Two more climbers have died on Everest, expedition organisers said Thursday, bringing the number of deaths on the world’s highest peak this spring climbing season to seven.
The latest fatalities were a 58-year-old Indian woman who said before her expedition that she had a pacemaker, and a Nepali member of a team clearing trash from the mountain.
Suzanne Leopoldina Jesus died at a hospital in the Nepal town of Lukla after the Indian mountaineer was airlifted from base camp due to illness.
“We brought the Indian climber to Lukla from the base camp in a helicopter on Wednesday as she was sick and could not climb,” Da Dendi Sherpa, managing director at Glacier Himalaya Treks and Expedition, told AFP.
Jesus had raised funds for her climb with the slogan, “Everest expedition and back on a pacemaker, at the age of 58”.
The primary school teacher aimed to be Asia’s first person on a pacemaker and the oldest Indian to climb Everest, the Himalayan Times reported.
“We tried to send her to Kathmandu. But due to the bad weather conditions, the helicopter could not fly to Kathmandu. She was admitted to a local hospital in Lukla where she died this morning,” Sherpa said.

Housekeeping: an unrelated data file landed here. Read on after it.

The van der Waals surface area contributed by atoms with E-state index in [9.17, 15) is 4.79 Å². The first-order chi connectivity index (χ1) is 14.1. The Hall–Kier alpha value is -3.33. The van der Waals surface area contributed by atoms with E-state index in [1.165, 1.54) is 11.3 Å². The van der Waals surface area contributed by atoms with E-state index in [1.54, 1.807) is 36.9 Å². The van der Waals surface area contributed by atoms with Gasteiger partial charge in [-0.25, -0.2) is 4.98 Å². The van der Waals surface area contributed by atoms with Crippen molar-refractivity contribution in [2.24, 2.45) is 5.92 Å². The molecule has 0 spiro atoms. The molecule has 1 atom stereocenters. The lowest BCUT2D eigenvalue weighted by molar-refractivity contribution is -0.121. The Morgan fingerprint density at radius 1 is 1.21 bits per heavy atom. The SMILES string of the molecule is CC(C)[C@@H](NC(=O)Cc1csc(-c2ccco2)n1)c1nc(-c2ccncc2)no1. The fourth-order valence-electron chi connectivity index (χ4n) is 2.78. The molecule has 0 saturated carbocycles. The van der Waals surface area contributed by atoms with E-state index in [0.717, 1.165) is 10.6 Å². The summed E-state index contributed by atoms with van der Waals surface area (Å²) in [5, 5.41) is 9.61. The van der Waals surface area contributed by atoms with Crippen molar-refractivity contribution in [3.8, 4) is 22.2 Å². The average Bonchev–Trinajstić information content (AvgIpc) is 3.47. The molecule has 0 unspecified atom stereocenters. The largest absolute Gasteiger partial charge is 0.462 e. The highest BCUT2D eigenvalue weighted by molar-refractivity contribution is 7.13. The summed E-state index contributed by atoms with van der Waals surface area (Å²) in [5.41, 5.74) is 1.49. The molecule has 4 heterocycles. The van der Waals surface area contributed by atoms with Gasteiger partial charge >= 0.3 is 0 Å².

In the other death, a Nepali trash collector died on Tuesday while descending. He was part of an annual mountain clean-up campaign by Nepal’s army.
“Work is underway to bring his body back,” Pasang Sherpa from expedition company Peak Promotion told AFP.
Nepal has issued 478 permits for Everest to foreign climbers this season, which runs until early June.
Since most will need a guide, more than 900 people in total will try to summit.
On Wednesday, a Moldovan climber died at Camp Four en route to the top.
Three Nepali climbers perished last month when a block of glacial ice fell and swept them into a crevasse as they were crossing the treacherous Khumbu icefall on a supply mission.
A 69-year-old US mountaineer also died this month during an acclimatisation rotation at an altitude of around 6,400 metres (21,000 feet).
On average, around five climbers die every spring climbing season on Everest.
But in 2019, 11 people died, with four of the deaths blamed on overcrowding on the mountain.